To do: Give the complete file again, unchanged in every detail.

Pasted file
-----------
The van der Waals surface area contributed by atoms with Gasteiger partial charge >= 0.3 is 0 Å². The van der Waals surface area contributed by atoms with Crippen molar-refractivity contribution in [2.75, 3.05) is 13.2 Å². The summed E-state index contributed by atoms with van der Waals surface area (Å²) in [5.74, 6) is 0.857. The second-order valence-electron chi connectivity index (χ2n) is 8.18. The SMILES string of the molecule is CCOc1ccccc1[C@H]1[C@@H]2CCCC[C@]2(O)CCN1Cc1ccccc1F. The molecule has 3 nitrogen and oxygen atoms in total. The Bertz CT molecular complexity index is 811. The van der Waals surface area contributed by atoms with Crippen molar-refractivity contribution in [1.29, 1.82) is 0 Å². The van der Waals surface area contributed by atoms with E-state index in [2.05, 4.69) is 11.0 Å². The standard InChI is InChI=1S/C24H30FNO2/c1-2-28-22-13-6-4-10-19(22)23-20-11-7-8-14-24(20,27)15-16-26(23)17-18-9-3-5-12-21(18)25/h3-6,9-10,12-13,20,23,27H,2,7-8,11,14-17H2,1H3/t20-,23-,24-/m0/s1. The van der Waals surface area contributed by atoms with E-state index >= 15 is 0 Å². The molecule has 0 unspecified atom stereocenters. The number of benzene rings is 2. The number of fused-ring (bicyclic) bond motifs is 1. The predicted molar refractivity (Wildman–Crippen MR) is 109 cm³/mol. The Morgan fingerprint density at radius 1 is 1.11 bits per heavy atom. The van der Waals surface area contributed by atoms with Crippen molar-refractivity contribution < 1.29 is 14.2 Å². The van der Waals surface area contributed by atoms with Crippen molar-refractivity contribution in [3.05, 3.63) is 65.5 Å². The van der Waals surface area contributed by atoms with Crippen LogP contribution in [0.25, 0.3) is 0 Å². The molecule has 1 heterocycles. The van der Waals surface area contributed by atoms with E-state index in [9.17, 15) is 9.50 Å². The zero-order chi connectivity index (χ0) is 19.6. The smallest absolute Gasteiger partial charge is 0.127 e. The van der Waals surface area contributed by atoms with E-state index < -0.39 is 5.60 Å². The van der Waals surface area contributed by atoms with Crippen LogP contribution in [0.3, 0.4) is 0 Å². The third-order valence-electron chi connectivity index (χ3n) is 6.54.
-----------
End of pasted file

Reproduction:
The van der Waals surface area contributed by atoms with Gasteiger partial charge >= 0.3 is 0 Å². The van der Waals surface area contributed by atoms with Crippen molar-refractivity contribution in [2.75, 3.05) is 13.2 Å². The summed E-state index contributed by atoms with van der Waals surface area (Å²) in [5.74, 6) is 0.857. The second-order valence-electron chi connectivity index (χ2n) is 8.18. The SMILES string of the molecule is CCOc1ccccc1[C@H]1[C@@H]2CCCC[C@]2(O)CCN1Cc1ccccc1F. The molecule has 3 nitrogen and oxygen atoms in total. The Bertz CT molecular complexity index is 811. The van der Waals surface area contributed by atoms with Crippen molar-refractivity contribution in [1.29, 1.82) is 0 Å². The van der Waals surface area contributed by atoms with E-state index in [2.05, 4.69) is 11.0 Å². The standard InChI is InChI=1S/C24H30FNO2/c1-2-28-22-13-6-4-10-19(22)23-20-11-7-8-14-24(20,27)15-16-26(23)17-18-9-3-5-12-21(18)25/h3-6,9-10,12-13,20,23,27H,2,7-8,11,14-17H2,1H3/t20-,23-,24-/m0/s1. The van der Waals surface area contributed by atoms with E-state index >= 15 is 0 Å². The molecule has 0 unspecified atom stereocenters. The number of benzene rings is 2. The number of fused-ring (bicyclic) bond motifs is 1. The predicted molar refractivity (Wildman–Crippen MR) is 109 cm³/mol. The Morgan fingerprint density at radius 1 is 1.11 bits per heavy atom. The van der Waals surface area contributed by atoms with Crippen molar-refractivity contribution < 1.29 is 14.2 Å². The van der Waals surface area contributed by atoms with Crippen molar-refractivity contribution in [3.05, 3.63) is 65.5 Å². The van der Waals surface area contributed by atoms with Crippen LogP contribution in [0.25, 0.3) is 0 Å². The molecule has 1 heterocycles. The van der Waals surface area contributed by atoms with E-state index in [9.17, 15) is 9.50 Å². The zero-order chi connectivity index (χ0) is 19.6. The smallest absolute Gasteiger partial charge is 0.127 e. The van der Waals surface area contributed by atoms with E-state index < -0.39 is 5.60 Å². The van der Waals surface area contributed by atoms with Crippen LogP contribution in [0.3, 0.4) is 0 Å². The third-order valence-electron chi connectivity index (χ3n) is 6.54.